Viewing the AndroidManifest.xml File
Viewing the AndroidManifest.xml File
  • The app —> java —> MainActivity.xml file contains your app’s main activity.
Viewing MainActivity.xml File
Viewing MainActivity.xml File
  • The app —> res —> values > strings.xml file contains all string constants used in your app. You can edit these values to change the text displayed in your app.
Viewing the strings.xml File
Viewing the strings.xml File

4. Now, enable USB debugging and Install via USB on your Android device.

Enabling USB Debugging
Enabling USB Debugging

5. Connect your phone to your computer via a USB cable, and choose Transfer file / Android Auto, as shown below.

Choosing USB Connection
Choosing USB Connection

6. Tap on ALLOW on your phone if you get the prompt shown to accept your machine’s RSA key fingerprint.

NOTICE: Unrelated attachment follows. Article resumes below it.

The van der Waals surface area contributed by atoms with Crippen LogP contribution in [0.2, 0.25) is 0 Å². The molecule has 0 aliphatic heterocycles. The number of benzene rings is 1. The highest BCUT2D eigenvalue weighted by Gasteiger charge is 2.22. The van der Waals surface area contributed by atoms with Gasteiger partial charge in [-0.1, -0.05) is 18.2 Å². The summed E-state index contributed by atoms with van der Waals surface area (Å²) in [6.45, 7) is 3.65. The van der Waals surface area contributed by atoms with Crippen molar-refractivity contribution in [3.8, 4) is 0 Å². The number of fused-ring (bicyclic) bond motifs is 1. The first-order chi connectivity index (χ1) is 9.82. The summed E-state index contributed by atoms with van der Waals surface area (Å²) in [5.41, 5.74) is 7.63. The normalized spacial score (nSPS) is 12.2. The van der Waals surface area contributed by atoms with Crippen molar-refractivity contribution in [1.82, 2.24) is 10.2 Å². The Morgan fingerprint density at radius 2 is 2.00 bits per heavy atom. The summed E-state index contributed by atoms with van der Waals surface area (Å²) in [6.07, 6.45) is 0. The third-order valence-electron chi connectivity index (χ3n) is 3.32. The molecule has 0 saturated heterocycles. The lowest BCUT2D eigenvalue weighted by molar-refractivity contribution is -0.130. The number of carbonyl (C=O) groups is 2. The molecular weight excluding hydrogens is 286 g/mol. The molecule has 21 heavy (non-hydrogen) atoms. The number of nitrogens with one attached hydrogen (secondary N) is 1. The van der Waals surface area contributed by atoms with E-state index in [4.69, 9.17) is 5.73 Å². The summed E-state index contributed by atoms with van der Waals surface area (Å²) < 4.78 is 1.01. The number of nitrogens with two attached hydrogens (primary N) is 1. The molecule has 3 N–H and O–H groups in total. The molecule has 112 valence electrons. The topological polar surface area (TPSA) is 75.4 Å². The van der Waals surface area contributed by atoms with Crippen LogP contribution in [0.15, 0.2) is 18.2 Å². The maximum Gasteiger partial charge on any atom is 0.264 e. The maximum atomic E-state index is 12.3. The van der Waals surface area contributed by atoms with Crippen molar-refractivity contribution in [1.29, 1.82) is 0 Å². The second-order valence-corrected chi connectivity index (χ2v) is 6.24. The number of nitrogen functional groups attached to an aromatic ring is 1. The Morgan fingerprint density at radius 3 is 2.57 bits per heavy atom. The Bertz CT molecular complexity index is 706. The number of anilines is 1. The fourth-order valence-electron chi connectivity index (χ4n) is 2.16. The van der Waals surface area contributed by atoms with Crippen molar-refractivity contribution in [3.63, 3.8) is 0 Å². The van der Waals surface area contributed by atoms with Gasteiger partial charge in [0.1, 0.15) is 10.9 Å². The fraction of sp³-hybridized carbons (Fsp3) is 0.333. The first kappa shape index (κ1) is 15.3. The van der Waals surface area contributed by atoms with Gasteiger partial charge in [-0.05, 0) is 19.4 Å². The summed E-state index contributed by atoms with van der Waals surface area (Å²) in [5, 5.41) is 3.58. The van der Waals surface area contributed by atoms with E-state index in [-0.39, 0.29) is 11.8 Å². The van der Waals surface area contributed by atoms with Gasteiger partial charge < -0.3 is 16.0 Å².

Accepting RSA Key Fingerprint
Accepting RSA Key Fingerprint

7. Next, press Shift+F10 while on the Android Studio to run your application.

Running the Application
Running the Application

If the run is successful, you’ll see a Launch succeeded message (bottom-left). Your application automatically gets installed on your phone but takes some time.

Application
Application

8. Finally, look for your application on your phone and launch it.

Launching the Application
Launching the Application

Congratulations! Your first Android app is now running on your phone, as shown below.

Testing the Android Application on Mobile Phone
Testing the Android Application on Mobile Phone

Conclusion

In this tutorial, you’ve gone through getting started with Android Studio, from installing the software on your Ubuntu machine to creating your first Android app. Even though you’ve created your app with an empty template, don’t limit yourself, and try other templates.

At this point, you already have a working development environment and your first Android app. Why not add features to your app? Or perhaps start developing a new app and publish it on the Google Play Store?